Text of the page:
It was in 1953 that James Watson and Francis Crick along with Maurice Wilkins and Rosalind Franklin announced the Double Helix Structure of the DNA molecule, which is the chemical substance of heredity. This opened up the science of molecular genetics or what is also referred to as the new genetics. Since then, many Nobel Prizes have gone to scientists, who have been working in the field of molecular genetics as applied to physiology, medicine and health. Recombinant DNA technology has become the most important contribution of modern biotechnology.
Biotechnology extends the frontiers of human capability with reference to the transfer of genes across sexual barriers. The need for novel genetic combinations is growing day by day because agriculture is confronted with new challenges arising from climate change and habitat loss. We will have to produce more and more food, feed, fodder, fibre and medicinal and industrial crops from diminishing per capita land and water availability, and expanding biotic and abiotic stresses. This challenge can be met only by an intelligent integration of the tools of Mendelian and molecular genetics. While the hard core of biotechnology is recombinant DNA technology, tissue culture techniques and marker assisted selection also provide opportunities for achieving many of the desired breeding objectives. Both agriculture and industry need for their progress continuous improvements in technology since technology is the prime mover of change. The growing environmental pollution necessitates more research in the field of bio-remediation. M. S. Swaminathan, Sixty years of molecular genetics and a new deal for small farmers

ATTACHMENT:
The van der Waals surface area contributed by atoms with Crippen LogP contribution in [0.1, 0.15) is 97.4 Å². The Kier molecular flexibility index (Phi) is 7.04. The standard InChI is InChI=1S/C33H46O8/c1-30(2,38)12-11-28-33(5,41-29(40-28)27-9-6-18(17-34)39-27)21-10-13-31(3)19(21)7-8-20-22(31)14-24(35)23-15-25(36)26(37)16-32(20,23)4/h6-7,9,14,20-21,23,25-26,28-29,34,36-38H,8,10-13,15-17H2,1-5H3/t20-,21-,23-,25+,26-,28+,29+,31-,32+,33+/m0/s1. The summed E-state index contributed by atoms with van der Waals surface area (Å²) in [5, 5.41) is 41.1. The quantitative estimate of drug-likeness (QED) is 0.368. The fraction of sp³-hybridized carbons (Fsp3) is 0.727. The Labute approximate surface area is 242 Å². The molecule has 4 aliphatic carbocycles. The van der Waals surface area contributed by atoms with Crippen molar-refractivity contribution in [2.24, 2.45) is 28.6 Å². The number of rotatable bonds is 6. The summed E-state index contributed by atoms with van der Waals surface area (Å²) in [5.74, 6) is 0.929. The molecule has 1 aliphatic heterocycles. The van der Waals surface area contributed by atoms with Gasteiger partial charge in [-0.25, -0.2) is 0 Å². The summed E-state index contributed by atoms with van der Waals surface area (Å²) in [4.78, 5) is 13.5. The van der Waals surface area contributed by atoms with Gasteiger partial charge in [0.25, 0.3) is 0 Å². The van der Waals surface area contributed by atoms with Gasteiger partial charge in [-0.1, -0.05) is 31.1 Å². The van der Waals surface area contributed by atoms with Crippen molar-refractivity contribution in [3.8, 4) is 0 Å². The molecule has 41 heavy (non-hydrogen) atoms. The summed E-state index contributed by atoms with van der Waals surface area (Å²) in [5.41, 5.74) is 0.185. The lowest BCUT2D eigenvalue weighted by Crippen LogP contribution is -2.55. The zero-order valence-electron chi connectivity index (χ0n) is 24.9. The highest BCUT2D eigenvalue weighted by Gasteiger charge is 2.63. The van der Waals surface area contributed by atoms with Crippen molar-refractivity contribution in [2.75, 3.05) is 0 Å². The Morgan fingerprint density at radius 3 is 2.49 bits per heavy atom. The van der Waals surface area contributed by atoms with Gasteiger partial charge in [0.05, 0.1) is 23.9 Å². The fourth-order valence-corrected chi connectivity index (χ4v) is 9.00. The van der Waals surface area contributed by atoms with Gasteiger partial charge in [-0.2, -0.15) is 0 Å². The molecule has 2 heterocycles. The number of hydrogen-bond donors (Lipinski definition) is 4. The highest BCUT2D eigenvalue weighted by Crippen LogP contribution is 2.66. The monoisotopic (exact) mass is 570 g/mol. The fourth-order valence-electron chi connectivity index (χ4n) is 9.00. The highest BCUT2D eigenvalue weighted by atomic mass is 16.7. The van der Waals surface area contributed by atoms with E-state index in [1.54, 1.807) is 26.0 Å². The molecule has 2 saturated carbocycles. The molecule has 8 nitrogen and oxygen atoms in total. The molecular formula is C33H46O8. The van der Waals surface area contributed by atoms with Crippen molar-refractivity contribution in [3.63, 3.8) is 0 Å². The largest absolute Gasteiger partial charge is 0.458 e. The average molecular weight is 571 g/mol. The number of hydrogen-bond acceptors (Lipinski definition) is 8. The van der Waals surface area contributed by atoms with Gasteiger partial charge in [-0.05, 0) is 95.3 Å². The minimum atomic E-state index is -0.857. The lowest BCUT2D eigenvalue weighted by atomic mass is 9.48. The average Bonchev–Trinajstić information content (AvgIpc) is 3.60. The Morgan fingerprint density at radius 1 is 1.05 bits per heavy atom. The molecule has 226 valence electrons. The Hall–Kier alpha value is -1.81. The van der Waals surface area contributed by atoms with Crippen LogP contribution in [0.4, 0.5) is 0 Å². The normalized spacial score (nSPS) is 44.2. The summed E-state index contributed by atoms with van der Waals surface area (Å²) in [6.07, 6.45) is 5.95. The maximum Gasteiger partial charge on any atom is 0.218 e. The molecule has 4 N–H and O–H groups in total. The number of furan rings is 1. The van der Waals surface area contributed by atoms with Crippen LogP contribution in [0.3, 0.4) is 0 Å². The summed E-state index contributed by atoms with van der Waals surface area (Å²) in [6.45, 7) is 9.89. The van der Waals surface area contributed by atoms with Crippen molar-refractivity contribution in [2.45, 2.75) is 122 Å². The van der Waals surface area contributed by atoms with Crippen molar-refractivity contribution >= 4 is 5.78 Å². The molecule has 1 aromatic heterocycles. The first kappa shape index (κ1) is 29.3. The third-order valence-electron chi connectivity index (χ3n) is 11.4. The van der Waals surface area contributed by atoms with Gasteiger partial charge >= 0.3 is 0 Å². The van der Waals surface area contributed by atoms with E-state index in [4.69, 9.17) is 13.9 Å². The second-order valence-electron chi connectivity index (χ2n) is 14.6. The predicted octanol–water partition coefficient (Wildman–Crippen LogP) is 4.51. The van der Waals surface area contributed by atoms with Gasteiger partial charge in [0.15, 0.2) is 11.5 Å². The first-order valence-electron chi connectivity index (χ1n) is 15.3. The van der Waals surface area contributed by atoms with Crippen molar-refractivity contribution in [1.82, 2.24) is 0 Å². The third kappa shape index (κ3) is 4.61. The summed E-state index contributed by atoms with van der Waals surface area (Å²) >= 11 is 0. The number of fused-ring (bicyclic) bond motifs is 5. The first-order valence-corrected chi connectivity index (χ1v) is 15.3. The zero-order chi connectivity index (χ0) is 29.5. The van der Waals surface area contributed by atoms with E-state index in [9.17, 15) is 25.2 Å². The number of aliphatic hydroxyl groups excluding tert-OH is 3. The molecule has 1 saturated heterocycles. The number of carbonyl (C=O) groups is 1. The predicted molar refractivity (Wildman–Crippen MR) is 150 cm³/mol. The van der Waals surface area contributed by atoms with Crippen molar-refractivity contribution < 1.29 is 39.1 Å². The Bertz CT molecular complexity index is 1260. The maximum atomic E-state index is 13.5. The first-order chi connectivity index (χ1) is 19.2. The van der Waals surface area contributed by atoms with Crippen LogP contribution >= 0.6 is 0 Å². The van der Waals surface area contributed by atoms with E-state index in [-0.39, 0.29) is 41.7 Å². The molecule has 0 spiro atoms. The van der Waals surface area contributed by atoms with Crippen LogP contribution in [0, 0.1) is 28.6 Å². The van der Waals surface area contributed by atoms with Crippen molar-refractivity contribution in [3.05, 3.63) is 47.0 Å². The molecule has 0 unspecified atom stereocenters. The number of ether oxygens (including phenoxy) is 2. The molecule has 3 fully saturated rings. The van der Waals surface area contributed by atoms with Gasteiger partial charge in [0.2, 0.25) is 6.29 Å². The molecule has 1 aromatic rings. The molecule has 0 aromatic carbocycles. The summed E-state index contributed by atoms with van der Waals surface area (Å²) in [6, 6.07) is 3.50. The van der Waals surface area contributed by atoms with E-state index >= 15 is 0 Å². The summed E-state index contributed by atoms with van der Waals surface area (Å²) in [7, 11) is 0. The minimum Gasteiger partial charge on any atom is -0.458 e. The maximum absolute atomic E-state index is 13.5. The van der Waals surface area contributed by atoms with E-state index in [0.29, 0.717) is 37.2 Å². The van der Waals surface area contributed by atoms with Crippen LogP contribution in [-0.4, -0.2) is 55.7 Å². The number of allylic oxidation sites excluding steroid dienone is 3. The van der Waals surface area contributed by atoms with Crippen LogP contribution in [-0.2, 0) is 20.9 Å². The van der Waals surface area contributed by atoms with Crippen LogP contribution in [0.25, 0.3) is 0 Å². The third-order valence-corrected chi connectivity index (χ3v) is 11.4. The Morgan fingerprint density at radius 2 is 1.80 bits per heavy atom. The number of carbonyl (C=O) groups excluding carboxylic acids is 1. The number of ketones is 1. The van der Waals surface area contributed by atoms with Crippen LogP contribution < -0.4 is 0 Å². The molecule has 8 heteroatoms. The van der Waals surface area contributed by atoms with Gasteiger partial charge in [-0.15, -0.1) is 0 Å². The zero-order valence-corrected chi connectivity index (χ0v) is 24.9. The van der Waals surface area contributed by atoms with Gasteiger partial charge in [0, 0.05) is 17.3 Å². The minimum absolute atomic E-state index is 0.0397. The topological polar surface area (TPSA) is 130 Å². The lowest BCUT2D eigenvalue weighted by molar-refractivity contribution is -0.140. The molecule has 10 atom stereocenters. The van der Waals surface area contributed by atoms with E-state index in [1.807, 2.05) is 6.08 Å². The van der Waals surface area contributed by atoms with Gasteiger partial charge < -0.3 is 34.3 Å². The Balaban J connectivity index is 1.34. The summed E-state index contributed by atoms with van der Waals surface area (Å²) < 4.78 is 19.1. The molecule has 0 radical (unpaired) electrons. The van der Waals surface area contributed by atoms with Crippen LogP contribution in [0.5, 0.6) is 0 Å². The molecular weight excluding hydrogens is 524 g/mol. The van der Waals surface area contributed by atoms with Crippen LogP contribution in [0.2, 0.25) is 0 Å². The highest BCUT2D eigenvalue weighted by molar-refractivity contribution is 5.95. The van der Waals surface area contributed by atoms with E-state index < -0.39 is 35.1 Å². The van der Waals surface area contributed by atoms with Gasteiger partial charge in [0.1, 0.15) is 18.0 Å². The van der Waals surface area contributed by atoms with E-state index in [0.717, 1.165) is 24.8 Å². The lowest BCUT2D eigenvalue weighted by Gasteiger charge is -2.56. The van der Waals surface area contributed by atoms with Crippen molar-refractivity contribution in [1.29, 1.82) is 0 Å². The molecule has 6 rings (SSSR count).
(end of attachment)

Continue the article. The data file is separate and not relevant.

Last date updated on October, 2020